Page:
Mike Radliffe.heic

Mike Radliff is a self-described lucky guy. A VCHS Class of ’81 alumnus, he has known and enjoyed the hometown embrace of Vandalia since boyhood. 

Mike
Radliff

Vandalia Raised,
Vandalia Proud.
If you take advantage of the opportunities in Vandalia, they can take you a long way.

Growing up here, the school and the community comprised an almost indistinguishable backdrop for his youth. He played sports, was in the band, and enjoyed friendships he maintains to this day. In his inimitably humble fashion, Mike claimed he had just enough talent to be 70-feet from the performance stage, relegated to Spotlight No. 2, in the school’s musical productions. 

Evidently, what he lacked in thespian skills or stage presence, he made up for with his jump shot, because he was able to play in two Holiday Tournaments and contribute to two Championships. But it was an auspicious meeting at the next Holiday Tournament that changed his life. It was here that he met his wife, the former Robin Lowry, who was from Vandalia, but who’d moved away for a few years during high school. She’d returned to visit during the Holiday Tournament over Christmas break from the pair’s freshman year in college and the rest, as they say, is history.

Mike and Robin found themselves raising their son and daughter while pursuing career ambitions in the Springfield and Champaign areas for the next 34 years when, in 2015, Mike received a call from community icon and longtime President of FNB Bank, Ernie Chappel. Ernie told Mike that he was going to be stepping down soon and suggested he toss his name in the hat as his potential successor. Mike was honored, and was soon brought in as the tenth president in the Bank’s then 150-year history. Two years later, Robin, Mike, and the entire community, mourned the loss of Ernie to cancer. Mike considered Ernie to have been not just someone who did much for Vandalia, but  mentor and a friend.

No matter where he actually lived, Vandalia has always been home for Mike. His parents and in-laws stilled lived here, and many of his childhood friends had returned either just before or just after he’d returned. “This is a place where we know one another, where we trust one another, and where we look out for one another,” Mike tells me when I ask what he finds so compelling about his hometown. During the pandemic, Mike and FNB Bank found themselves, along with the rest of the community, in unprecedented territory. “There was no blueprint for this, but there was real fear in the economic uncertainty of it all; we had businesses that needed our help, and families that depended upon the paychecks from those businesses, which were suddenly in jeopardy without some cash-flow assistance. We were able to help many in our community stabilize and regain their financial footing through administration of the Payroll Protection Program and other mechanisms we were able to facilitate with more agility than many of the larger regional and national banks. In fact, we even received a number of calls from former Vandalians who were operating businesses outside of the region, who were struggling to get the help they needed from their own banks and we were able to help them as well. It was very satisfying to be able to be there for our community and those who still regard Vandalia as their hometown in that time of crisis.”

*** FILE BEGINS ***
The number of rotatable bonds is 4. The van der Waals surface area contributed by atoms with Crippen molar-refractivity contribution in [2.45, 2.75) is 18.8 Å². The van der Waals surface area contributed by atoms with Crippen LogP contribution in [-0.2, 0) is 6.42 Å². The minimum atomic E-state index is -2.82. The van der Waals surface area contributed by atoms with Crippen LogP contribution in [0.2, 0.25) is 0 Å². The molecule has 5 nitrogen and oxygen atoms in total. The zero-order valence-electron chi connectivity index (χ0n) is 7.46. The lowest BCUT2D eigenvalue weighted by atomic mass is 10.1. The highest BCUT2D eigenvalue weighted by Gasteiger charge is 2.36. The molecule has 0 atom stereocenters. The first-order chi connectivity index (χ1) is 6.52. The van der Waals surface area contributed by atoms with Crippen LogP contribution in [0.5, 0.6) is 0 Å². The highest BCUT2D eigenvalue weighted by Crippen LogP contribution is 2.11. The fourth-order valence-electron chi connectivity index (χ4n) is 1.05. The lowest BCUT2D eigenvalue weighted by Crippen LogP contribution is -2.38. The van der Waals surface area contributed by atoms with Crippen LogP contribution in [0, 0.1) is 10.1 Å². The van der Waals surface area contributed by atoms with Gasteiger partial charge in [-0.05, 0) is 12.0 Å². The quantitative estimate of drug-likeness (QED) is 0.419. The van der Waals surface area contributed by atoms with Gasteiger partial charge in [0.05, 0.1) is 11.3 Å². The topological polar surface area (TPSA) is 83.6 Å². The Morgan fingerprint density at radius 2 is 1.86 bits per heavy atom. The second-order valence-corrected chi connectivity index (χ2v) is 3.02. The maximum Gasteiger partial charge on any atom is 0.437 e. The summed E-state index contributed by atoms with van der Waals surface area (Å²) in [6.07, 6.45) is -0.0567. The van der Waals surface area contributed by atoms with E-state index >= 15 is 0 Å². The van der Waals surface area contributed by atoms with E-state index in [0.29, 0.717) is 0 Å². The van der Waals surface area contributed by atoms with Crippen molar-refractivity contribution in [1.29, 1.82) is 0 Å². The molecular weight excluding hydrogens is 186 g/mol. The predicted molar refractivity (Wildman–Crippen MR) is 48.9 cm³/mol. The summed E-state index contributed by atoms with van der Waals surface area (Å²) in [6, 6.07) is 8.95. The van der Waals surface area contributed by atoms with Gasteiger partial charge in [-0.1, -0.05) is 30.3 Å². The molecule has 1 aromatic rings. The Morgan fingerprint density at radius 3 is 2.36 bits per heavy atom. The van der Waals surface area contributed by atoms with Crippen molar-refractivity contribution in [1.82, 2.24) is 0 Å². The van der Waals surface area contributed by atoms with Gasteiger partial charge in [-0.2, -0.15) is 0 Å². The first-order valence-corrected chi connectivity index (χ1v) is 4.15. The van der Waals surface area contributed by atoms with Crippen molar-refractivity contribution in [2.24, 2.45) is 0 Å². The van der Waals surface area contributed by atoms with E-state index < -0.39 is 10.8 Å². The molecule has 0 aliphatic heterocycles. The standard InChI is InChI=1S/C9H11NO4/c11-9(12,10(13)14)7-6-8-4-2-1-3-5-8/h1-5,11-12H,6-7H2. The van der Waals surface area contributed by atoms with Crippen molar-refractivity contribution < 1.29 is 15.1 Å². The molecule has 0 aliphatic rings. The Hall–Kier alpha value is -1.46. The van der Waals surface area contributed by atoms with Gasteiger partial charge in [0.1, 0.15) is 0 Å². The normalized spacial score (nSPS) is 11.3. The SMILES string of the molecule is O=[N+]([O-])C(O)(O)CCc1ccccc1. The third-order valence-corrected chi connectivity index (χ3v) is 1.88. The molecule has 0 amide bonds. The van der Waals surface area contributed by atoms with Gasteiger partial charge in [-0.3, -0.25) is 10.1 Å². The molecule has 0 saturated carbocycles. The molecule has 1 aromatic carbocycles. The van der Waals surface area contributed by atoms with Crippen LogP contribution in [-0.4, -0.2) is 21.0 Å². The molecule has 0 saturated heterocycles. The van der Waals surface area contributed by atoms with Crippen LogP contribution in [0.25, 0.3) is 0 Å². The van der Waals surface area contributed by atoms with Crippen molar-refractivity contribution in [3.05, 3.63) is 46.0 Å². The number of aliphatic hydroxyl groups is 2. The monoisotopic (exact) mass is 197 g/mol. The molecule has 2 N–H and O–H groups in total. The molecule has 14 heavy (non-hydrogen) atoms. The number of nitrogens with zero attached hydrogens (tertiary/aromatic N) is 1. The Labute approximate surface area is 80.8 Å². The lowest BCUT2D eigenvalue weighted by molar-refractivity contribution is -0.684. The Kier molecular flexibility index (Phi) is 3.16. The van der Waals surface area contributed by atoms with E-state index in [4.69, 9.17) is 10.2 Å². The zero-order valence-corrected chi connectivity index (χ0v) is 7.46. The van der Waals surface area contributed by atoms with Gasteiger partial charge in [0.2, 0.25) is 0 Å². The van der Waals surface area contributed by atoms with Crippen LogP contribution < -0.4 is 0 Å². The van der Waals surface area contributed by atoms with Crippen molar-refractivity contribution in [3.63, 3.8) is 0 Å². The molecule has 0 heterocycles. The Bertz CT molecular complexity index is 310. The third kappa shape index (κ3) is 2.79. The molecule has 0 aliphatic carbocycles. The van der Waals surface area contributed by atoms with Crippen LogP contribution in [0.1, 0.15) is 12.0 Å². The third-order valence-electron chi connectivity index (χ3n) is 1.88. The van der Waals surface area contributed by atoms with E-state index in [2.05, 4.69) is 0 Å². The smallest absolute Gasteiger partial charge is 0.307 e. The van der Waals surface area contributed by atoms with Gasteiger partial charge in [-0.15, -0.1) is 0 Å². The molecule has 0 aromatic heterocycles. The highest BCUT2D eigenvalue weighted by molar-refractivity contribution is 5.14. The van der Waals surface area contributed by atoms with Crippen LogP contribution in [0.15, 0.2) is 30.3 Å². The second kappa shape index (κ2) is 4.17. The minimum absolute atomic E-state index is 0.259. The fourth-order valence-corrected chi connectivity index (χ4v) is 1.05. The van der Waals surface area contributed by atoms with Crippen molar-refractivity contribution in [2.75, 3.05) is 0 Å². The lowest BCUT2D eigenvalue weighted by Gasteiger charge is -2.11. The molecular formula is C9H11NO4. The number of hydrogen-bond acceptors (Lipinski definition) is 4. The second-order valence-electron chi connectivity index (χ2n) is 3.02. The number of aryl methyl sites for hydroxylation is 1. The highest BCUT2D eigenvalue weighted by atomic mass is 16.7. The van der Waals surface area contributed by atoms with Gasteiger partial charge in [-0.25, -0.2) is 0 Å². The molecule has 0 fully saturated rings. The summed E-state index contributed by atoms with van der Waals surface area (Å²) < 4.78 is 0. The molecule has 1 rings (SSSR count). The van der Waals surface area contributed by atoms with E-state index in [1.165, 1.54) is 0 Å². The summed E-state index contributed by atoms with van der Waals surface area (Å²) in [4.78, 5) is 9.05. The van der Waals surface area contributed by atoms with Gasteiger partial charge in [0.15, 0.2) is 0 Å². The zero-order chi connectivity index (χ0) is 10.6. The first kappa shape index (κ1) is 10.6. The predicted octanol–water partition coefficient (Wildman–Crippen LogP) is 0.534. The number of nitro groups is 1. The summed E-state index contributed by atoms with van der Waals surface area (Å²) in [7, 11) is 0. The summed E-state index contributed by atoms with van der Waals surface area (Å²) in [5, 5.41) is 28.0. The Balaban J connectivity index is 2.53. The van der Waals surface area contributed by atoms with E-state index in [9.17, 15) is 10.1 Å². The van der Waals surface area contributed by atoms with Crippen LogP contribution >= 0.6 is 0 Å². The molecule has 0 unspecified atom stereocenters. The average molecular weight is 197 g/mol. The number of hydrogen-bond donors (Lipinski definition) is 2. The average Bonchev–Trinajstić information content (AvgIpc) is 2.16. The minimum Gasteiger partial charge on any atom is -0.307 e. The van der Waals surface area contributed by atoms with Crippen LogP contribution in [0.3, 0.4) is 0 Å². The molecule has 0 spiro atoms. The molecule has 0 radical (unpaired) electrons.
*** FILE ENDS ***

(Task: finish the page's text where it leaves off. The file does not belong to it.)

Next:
Mike and I discuss our shared affection for youth entrepreneurship (my 8-year-old daughter makes bracelets and sells them online!) and our appreciation for the very successful Fayette County CEO program. Heartened by the innovative energy and hard work he sees in so many of the student participants, he believes the future is very bright, not only for these students, but for Vandalia itself. “Technology has really leveled so much of the playing field for new business entrants today, and I feel so strongly that those kinds of levers, coupled with our kids’ strong work ethic, can really drive a tremendous amount of success.”

As the last grains of sand slipped through our time together, Mike reminded me, once again, that he viewed himself as a very lucky man. But in his likably unique, self-deprecating way, he was quick to point out that, “At ‘Spotlight No. 2,’ there was never anything particularly special about me, but this community? Now that’s another story." He closes with a nugget that won’t apply everywhere, but we both agreed that, for certain, applies here: “If you take advantage of the opportunities in Vandalia, they can take you a long way.” Clearly, from what I’ve seen here, there is no disputing that.